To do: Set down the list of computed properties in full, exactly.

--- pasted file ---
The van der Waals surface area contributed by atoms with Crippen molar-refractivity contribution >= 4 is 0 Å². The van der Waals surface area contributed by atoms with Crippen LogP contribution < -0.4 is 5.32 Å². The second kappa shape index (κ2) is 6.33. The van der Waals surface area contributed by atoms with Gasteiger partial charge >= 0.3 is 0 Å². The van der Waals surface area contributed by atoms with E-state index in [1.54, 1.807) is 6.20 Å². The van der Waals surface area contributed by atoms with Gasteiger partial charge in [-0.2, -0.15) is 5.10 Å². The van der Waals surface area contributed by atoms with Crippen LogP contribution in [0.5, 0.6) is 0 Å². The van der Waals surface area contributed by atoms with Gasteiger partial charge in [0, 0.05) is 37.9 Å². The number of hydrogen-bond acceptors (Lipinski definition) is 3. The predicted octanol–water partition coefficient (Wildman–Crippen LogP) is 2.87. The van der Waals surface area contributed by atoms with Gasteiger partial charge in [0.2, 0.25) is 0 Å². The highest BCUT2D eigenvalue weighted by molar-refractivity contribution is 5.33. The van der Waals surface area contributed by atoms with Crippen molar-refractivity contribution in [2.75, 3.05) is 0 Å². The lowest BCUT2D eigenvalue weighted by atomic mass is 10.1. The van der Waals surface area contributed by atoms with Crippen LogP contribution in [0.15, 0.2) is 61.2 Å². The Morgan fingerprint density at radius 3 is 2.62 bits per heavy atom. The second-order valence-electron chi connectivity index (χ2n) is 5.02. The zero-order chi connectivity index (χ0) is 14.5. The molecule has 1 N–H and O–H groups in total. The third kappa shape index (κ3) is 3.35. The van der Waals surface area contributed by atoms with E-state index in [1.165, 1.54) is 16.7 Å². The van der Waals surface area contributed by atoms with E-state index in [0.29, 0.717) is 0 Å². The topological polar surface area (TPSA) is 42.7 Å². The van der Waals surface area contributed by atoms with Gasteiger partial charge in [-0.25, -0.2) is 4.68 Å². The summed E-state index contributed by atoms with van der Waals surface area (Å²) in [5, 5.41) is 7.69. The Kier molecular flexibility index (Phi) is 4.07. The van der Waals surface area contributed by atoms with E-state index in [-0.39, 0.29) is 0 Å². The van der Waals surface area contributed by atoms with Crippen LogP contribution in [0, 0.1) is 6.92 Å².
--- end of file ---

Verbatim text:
The van der Waals surface area contributed by atoms with Crippen molar-refractivity contribution >= 4 is 0 Å². The van der Waals surface area contributed by atoms with Crippen LogP contribution < -0.4 is 5.32 Å². The second kappa shape index (κ2) is 6.33. The van der Waals surface area contributed by atoms with Gasteiger partial charge >= 0.3 is 0 Å². The van der Waals surface area contributed by atoms with E-state index in [1.54, 1.807) is 6.20 Å². The van der Waals surface area contributed by atoms with Gasteiger partial charge in [-0.2, -0.15) is 5.10 Å². The van der Waals surface area contributed by atoms with Crippen LogP contribution in [0.5, 0.6) is 0 Å². The van der Waals surface area contributed by atoms with Gasteiger partial charge in [0, 0.05) is 37.9 Å². The number of hydrogen-bond acceptors (Lipinski definition) is 3. The predicted octanol–water partition coefficient (Wildman–Crippen LogP) is 2.87. The van der Waals surface area contributed by atoms with Gasteiger partial charge in [0.2, 0.25) is 0 Å². The highest BCUT2D eigenvalue weighted by molar-refractivity contribution is 5.33. The van der Waals surface area contributed by atoms with Crippen molar-refractivity contribution in [2.75, 3.05) is 0 Å². The lowest BCUT2D eigenvalue weighted by atomic mass is 10.1. The van der Waals surface area contributed by atoms with Crippen LogP contribution in [0.15, 0.2) is 61.2 Å². The Morgan fingerprint density at radius 3 is 2.62 bits per heavy atom. The second-order valence-electron chi connectivity index (χ2n) is 5.02. The zero-order chi connectivity index (χ0) is 14.5. The molecule has 1 N–H and O–H groups in total. The third kappa shape index (κ3) is 3.35. The van der Waals surface area contributed by atoms with E-state index in [1.165, 1.54) is 16.7 Å². The van der Waals surface area contributed by atoms with E-state index in [0.29, 0.717) is 0 Å². The topological polar surface area (TPSA) is 42.7 Å². The van der Waals surface area contributed by atoms with Gasteiger partial charge in [-0.25, -0.2) is 4.68 Å². The summed E-state index contributed by atoms with van der Waals surface area (Å²) in [5, 5.41) is 7.69. The Kier molecular flexibility index (Phi) is 4.07. The van der Waals surface area contributed by atoms with E-state index in [-0.39, 0.29) is 0 Å². The van der Waals surface area contributed by atoms with Crippen LogP contribution in [0, 0.1) is 6.92 Å².